The Rejection of Constitutional Incrementalism in Nepal's Federalisation

Published date01 December 2018
AuthorMara Malagodi
Date01 December 2018
Subject MatterArticle
Mara Malagodi*
The relationship between federalism and identity was the single most contentious issue
in the drafting of Nepals 2015 Constitution, and remains an embattled feature of the
countrys post-conflict constitutional settlement. This article explains why
constitutional incrementalism’—the innovative constitution-making strategy for deeply
divided societies theorised by Hanna Lernerwas ultimately (and wisely) rejected in
Nepals federalisation process. Historically a unitary state since its creation in the late
eighteenth century, Nepal committed itself to federal restructuring in 2007, but
profound disagreements endured over the set of institutional choices concerning the
features of Nepals federal arrangements throughout the constitution-making process
(200815). Constitutional incrementalism with its emphasis on deferral, ambiguity and
contradiction was thought of in some quarters as a pragmatic and instrumental way out
of Nepals political impasse. In the end, the 2015 Constitution expressly named the
provinces (even if by just using numbers) and demarcated their boundaries already at
the time of its promulgation. Any changes to this framework can only take place by way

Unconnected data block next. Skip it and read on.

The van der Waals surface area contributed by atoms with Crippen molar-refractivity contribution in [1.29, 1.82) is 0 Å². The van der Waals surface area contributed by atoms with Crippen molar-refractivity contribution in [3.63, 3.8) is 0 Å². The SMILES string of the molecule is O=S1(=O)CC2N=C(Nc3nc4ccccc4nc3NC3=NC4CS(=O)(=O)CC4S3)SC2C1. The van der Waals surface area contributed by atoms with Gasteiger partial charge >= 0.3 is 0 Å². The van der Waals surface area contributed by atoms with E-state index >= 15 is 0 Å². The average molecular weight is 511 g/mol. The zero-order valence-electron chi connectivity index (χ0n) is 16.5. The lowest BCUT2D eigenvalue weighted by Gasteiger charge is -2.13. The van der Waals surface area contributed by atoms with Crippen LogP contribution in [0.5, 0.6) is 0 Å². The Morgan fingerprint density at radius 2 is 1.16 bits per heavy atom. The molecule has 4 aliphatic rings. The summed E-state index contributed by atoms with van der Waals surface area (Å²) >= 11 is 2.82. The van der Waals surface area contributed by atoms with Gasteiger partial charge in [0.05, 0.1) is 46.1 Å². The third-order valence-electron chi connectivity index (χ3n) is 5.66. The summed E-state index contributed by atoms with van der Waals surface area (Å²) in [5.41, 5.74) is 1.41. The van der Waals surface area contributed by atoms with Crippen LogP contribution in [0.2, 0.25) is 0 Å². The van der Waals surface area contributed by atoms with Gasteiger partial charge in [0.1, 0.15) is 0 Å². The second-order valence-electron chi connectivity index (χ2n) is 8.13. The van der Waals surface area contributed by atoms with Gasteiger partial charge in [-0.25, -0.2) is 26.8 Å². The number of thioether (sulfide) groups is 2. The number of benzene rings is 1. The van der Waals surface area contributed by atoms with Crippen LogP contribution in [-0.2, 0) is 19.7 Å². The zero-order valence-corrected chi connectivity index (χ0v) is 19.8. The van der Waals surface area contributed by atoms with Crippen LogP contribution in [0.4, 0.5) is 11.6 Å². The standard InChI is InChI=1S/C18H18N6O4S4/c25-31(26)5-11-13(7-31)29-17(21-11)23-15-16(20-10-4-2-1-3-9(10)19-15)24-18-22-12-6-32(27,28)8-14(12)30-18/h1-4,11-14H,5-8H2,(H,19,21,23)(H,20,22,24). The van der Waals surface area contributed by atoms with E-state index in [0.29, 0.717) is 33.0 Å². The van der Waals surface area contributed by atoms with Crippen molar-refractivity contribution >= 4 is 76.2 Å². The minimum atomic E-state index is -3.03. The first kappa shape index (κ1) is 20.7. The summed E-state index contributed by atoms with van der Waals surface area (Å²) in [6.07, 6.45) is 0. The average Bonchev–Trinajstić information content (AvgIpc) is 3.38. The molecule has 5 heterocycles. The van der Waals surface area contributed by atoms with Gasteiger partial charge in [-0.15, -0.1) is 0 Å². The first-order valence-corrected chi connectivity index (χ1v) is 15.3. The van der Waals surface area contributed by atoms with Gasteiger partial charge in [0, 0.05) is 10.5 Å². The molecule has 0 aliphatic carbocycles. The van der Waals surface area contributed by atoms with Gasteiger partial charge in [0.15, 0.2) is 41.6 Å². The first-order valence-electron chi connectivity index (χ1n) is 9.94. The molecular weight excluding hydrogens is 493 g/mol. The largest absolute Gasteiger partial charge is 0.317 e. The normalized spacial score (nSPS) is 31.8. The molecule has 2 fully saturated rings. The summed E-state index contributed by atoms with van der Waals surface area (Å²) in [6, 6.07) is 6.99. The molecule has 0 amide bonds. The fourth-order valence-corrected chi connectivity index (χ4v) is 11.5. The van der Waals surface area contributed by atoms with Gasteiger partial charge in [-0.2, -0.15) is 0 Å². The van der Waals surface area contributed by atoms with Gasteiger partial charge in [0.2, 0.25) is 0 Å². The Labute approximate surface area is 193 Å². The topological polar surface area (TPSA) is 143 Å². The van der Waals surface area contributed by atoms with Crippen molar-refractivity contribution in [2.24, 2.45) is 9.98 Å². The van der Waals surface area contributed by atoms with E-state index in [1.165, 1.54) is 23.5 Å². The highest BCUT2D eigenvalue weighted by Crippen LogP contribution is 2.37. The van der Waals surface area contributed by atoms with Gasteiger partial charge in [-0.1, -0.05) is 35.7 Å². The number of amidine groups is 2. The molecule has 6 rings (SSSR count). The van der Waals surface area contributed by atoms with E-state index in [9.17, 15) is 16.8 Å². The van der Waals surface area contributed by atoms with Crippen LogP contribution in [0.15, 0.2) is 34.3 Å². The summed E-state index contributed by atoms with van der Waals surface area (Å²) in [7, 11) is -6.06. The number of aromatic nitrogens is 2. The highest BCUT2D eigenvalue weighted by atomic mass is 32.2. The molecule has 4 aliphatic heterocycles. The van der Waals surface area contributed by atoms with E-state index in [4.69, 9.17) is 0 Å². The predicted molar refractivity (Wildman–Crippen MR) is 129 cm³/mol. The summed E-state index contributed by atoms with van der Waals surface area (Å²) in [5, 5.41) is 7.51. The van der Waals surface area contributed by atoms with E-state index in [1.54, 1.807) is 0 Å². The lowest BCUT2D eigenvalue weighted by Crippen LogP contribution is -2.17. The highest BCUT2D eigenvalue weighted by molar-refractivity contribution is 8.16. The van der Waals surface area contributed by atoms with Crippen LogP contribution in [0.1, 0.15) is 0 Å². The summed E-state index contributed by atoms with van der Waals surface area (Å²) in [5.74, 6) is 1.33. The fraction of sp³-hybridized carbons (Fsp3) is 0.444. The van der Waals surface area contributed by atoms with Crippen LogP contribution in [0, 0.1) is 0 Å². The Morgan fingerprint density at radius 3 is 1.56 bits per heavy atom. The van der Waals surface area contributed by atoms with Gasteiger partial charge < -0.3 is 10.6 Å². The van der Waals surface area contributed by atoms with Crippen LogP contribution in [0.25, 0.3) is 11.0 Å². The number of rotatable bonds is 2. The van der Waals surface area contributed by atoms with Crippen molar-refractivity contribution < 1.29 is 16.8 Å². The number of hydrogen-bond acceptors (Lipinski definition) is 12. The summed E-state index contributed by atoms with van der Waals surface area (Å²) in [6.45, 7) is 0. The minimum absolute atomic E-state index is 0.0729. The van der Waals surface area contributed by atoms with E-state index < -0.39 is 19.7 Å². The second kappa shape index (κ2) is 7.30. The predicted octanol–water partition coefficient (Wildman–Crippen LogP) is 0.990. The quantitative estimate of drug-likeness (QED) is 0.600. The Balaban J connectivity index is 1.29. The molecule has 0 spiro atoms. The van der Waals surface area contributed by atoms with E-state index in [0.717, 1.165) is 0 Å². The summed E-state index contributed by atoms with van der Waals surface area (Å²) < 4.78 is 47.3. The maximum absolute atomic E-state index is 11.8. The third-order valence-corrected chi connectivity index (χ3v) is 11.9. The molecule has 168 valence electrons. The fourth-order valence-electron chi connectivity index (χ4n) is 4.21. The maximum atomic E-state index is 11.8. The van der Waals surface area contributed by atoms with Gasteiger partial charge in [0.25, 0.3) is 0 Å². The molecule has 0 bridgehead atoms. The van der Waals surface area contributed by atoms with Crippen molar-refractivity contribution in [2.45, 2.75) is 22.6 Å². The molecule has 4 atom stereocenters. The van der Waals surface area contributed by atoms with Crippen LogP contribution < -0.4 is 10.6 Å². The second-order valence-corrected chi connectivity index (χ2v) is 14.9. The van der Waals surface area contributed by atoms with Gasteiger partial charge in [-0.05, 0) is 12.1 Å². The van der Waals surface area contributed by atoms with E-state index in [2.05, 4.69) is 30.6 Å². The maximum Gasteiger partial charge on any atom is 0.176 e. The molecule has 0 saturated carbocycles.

of constitutional amendment. This article explains why the incrementalist approach was
rejected in Nepals federalisation process, and reflects on the conditions under which
constitutional incrementalism may succeed in societies that present profound
disagreements over the collective identity of the polity.
The present article aims to explain the reasons why the incrementalistapproach to
constitution making was rejected in Nepals contentious process of federalisation during
the post-conflict drafting of the current 2015 Constitution (200815), and to distil key
comparative lessons from this case study. An incremental strategy would have favoured
gradualism with respect to foundational issuesthat is, deferring the making of key
decisions, and employing linguistic ambiguity and contradictory provisions in
constitutional texts.
Constitution makers in deeply divided societies sometimes opt for
* Mara Malagodi is a Senior Lecturer at the City Law School, City, University of London. Email: I am grateful to the special issue editors, Rosalind Dixon, Ron
Levy, and Mark Tushnet, and the anonymous peer-reviewers for their insightful and
generous comments.
Hanna Lerner, Making Constitutions in Deeply Divided Societies (Cambridge University Press,
2013) 3940.
522 Federal Law Review Volume 46
open-ended design choices that allow future generations greater constitutional leeway
without being bound by past decisions. It is particularly difficult in post-conflict societies
to reach agreements on the most contentious issues and speak constitutionally in one
voice. As such, constitutional incrementalism may offer a pragmatic and instrumental
way out of political impasse. Ultimately, this was not the case in Nepals process of
To clarify, the term federalisationdesignates the set of institutional choices